Where would we be without the devil? Probably still in the boring, bucolically innocent garden, doing a bit of decorous weeding. The serpentine naysayer is the promoter of inquiring intellect and of rebellious fantasy; we ought to say thankful prayers to him every evening. My own bout of Satanism has been provoked by Anton Rubinstein's rare and underrated opera The Demon, which Valery Gergiev and his Kirov troupe from St Petersburg have just performed at the Theatre du Chatelet in Paris in a production by Lev Dodin.
God may be defunct, but we all possess our resident demons: the word simply refers to a spirit, an energetic driving force that impels us to ask questions or dream up images. It is Christianity, fearfully prohibitive, that gave it a diabolical meaning. Rubinstein's bogey comes from a narrative poem by Mikhail Lermontov, a fractious Byronic outsider who - describing himself as "world-exiled, hunted everywhere" - died in a pointless duel in 1841. Perched in midair, Lermontov's demon broods over a sanctimonious world that has expelled him. He is no Satan, even though, like the serpent ingratiating himself with Eve, he seduces a nun from whom he hopes to receive absolution. Rather, he is a force of demonic creativity, whose elemental freedom terrifies a smugly pious society.
For Rubinstein, the demon's grudge against heaven's courtly cabals had a miserably personal relevance. Rubinstein single-handedly invented Russia's musical culture; his compatriots paid him back by reviling him. His career as a globe-trotting pianist convinced him that the performer could be a heroic figure, dramatising the frenzy and ferment of inspiration as he improvised at the keyboard. Ever since Paganini's demented fiddling, virtuosity like his had been attributed to the devil's intercession: did the player gain such skills at the cost of his soul? Rubinstein knew that the secret was professional training, not an infernal pact. He therefore established the first Russian conservatory, and educated the laggard public by giving a series of encyclopaedic concerts. In one programme, he played a synopsis of musical history from Byrd to Haydn; in his tribute to Beethoven, whom he idolised, he performed eight sonatas in a single session.
Yet his colleagues disowned him. They were proud to be amateurs, holding on to sinecures in the imperial civil service and indulging in music in their spare time: Borodin was a chemist, Rimsky-Korsakov a naval officer, Cesar Cui a military engineer. As nationalists, they thought that Russian music should derive from folk songs, and they condemned Rubinstein's cosmopolitanism. His family were German Jews, so such criticism was often cryptically anti-Semitic. He unrepentantly considered music itself to be "a German art"; despairing of acceptance, he spent the last years of his life exiled in Dresden. By taking the Paris production of The Demon into the repertory of the Mariinsky Theatre, where it was first performed in 1875, Gergiev makes amends for this acrimonious and unjust history. Slavophiles have always claimed that Rubinstein's opera sounds murkily Teutonic, like Schumann at his most ponderous; Gergiev and his orchestra give it an authentically national sound - or rather they demonstrate the way that it makes audible a split within Russia itself.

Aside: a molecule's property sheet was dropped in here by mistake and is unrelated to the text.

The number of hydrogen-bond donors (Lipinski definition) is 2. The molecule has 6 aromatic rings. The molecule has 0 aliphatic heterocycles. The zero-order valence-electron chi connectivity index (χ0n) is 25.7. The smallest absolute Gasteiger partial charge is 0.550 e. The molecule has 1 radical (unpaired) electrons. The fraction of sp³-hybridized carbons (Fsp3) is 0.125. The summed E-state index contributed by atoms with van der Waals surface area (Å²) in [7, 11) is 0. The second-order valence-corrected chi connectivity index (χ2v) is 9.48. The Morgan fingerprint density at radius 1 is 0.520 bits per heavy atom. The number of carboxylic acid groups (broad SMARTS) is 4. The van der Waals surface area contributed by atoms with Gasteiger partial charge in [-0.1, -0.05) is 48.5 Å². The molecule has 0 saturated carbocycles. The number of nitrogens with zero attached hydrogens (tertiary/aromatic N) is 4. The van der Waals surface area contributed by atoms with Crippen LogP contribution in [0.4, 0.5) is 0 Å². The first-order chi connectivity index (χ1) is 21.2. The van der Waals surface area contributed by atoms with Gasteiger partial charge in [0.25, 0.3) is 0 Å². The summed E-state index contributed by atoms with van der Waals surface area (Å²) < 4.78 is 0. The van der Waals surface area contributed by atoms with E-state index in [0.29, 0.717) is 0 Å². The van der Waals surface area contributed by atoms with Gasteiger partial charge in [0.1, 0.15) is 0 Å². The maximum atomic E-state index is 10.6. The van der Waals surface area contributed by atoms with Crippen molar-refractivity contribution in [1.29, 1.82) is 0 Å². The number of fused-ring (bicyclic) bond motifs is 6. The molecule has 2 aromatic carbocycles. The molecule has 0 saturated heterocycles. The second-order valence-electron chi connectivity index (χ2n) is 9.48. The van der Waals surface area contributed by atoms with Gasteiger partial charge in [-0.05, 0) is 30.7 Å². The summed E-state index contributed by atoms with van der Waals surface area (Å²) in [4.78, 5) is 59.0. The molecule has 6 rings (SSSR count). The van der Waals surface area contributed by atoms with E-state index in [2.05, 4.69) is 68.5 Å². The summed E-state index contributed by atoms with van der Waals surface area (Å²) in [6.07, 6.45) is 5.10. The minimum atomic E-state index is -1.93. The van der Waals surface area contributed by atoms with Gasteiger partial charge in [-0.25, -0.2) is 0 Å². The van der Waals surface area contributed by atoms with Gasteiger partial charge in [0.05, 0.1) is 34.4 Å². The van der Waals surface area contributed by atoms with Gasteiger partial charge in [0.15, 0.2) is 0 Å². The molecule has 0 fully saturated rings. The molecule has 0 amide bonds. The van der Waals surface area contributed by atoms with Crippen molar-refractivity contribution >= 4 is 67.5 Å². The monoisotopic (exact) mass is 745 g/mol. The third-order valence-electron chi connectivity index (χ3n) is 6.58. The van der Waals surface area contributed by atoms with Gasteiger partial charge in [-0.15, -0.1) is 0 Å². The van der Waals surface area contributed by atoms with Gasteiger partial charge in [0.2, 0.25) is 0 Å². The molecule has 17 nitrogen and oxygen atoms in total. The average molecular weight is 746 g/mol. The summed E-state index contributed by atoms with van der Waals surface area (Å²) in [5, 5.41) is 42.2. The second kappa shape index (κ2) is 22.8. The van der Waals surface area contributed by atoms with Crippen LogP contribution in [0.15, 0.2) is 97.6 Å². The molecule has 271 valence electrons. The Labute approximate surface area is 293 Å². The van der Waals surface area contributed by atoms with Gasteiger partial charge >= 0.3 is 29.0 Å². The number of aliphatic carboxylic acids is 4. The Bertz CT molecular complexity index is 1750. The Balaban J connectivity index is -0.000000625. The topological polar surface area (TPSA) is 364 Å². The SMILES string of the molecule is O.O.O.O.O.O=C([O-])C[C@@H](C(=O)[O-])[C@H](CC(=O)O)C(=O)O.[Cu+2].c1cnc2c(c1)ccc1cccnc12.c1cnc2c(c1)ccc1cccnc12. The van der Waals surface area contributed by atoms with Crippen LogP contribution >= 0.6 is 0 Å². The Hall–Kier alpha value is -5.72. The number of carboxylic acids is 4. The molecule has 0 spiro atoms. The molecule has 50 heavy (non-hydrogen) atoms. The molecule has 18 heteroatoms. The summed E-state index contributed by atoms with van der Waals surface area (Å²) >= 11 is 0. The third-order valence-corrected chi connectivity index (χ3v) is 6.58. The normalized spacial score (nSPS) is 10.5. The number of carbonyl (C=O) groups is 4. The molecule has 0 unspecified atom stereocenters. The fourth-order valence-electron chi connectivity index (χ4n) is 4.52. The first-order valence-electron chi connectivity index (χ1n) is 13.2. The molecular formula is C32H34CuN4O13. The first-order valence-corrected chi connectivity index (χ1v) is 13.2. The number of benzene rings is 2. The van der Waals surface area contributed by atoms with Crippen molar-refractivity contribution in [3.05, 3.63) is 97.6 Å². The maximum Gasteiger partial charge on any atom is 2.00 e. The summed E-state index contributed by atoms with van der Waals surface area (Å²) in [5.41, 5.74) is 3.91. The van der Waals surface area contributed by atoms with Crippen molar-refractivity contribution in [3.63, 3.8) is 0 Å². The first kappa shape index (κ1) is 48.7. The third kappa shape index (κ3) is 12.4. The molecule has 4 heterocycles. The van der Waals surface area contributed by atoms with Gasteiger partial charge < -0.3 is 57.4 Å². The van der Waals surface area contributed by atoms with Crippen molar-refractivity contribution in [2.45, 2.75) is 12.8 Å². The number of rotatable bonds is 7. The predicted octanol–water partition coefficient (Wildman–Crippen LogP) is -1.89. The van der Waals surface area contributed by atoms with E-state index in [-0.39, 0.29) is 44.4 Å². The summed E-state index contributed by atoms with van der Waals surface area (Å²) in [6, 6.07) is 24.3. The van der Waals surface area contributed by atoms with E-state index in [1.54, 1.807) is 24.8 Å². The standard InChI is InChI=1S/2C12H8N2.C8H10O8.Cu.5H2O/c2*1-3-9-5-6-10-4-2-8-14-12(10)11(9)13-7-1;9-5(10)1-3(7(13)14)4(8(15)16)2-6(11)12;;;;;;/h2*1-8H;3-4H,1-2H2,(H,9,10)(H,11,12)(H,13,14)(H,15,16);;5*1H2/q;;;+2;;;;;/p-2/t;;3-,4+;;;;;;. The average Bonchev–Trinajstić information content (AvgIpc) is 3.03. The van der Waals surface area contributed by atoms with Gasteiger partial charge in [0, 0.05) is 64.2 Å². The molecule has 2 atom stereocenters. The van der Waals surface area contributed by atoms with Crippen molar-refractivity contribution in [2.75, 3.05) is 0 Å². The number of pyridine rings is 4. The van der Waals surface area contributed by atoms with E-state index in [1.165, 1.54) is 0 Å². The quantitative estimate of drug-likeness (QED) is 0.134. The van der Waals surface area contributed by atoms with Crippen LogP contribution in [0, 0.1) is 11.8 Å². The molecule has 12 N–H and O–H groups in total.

An orthodox society protects itself with patriarchal chants and militaristic choruses; an old retainer, guarding the unquiet sleep of the Christians, taps on a chunk of metal to keep the spirits of the night at bay. But, beyond these paranoid encampments, a more savage, sensual music hovers in the air. Prince Sinodal, resting overnight in the remote steppes, sings an erotic reverie in languorous Arabian cadences, and is at once attacked by Tartars. His death is never avenged: as in Borodin's Prince Igor, the empire has no power over its wild outlands. Although Rubinstein admired the contrapuntal discipline of Bach and the symphonic dialectics of Beethoven, his score abounds in melodies that are disturbing because sinuously exotic and irrational, like the Polovtsian dances in Prince Igor or the cavorting of the Persian slaves before an assassination in Mussorgsky's Khovanshchina. His demon is alarming because he is such a plaintive, mellifluous singer. Satan in Paradise Lost dazzles Eve with philosophical logic, but here the devil's most irresistible weapon is his suave, alluring voice, not his nimble mind.
Dodin vowed that his production would humanise the demon, and Yevgeni Nikitin plays the role without horns, leathery wings or sulphurous sneering. A sallow-faced, disaffected introvert, he is an apt colleague for the bored, aimlessly destructive protagonists of Tchaikovsky's Eugene Onegin and Pique-Dame, which the Kirov also presented during its season at the Chatelet. He hardly needs to bestir himself, because his victim Tamara is so eager to succumb, and interns herself in a convent in the hope of escaping from the desire he inflames. With her feverish coloratura and slithering scales, the soprano Marina Mescheriakova exactly catches the character's moral instability: for Tamara, too, vocal virtuosity is a symptom of the devilish exhilaration excited by music.
An angel (superbly sung by Natalia Evstafieva) points upwards in vain, since no God occupies the black, thundery sky. The demon sobs for a while when Tamara cheats him of redemption, then settles back into the hunched, depressive posture from which he roused himself at the beginning - waiting, perhaps, for Godot, and still yearning for that merciful extinction which Russians call nitchevo. You can easily imagine him, a few decades after 1875, converting to nihilism and experimenting with new ways of cracking the stale, encrusted world apart. The devil's party, as William Blake called it, has always voted for revolution.